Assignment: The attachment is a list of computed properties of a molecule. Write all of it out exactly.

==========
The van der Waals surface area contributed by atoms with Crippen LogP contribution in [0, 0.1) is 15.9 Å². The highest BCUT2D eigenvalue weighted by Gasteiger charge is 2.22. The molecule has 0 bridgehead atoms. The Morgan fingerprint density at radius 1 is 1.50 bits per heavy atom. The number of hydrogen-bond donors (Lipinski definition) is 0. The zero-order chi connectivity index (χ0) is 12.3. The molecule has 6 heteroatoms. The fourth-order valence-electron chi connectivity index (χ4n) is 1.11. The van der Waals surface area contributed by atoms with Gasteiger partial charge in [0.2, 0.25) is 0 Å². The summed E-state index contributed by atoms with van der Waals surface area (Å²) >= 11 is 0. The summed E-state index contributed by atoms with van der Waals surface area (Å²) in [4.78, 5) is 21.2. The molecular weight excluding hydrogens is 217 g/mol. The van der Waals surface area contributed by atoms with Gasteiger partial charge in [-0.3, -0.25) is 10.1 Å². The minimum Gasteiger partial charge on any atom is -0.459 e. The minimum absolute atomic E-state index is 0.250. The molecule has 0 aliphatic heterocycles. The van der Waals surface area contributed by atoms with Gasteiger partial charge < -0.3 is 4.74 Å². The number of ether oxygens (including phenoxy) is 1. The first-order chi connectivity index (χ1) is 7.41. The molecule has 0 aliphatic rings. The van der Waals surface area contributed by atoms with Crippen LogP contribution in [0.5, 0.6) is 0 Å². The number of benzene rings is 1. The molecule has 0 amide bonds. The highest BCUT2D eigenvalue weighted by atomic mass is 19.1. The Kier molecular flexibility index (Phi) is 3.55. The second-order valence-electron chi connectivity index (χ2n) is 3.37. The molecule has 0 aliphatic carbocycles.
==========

The van der Waals surface area contributed by atoms with Crippen LogP contribution in [0, 0.1) is 15.9 Å². The highest BCUT2D eigenvalue weighted by Gasteiger charge is 2.22. The molecule has 0 bridgehead atoms. The Morgan fingerprint density at radius 1 is 1.50 bits per heavy atom. The number of hydrogen-bond donors (Lipinski definition) is 0. The zero-order chi connectivity index (χ0) is 12.3. The molecule has 6 heteroatoms. The fourth-order valence-electron chi connectivity index (χ4n) is 1.11. The van der Waals surface area contributed by atoms with Gasteiger partial charge in [0.2, 0.25) is 0 Å². The summed E-state index contributed by atoms with van der Waals surface area (Å²) >= 11 is 0. The summed E-state index contributed by atoms with van der Waals surface area (Å²) in [4.78, 5) is 21.2. The molecular weight excluding hydrogens is 217 g/mol. The van der Waals surface area contributed by atoms with Gasteiger partial charge in [-0.3, -0.25) is 10.1 Å². The minimum Gasteiger partial charge on any atom is -0.459 e. The minimum absolute atomic E-state index is 0.250. The molecule has 0 aliphatic heterocycles. The van der Waals surface area contributed by atoms with Gasteiger partial charge < -0.3 is 4.74 Å². The number of ether oxygens (including phenoxy) is 1. The first-order chi connectivity index (χ1) is 7.41. The molecule has 0 aliphatic rings. The van der Waals surface area contributed by atoms with Crippen LogP contribution in [0.5, 0.6) is 0 Å². The number of benzene rings is 1. The molecule has 0 amide bonds. The highest BCUT2D eigenvalue weighted by atomic mass is 19.1. The Kier molecular flexibility index (Phi) is 3.55. The second-order valence-electron chi connectivity index (χ2n) is 3.37. The molecule has 0 aliphatic carbocycles.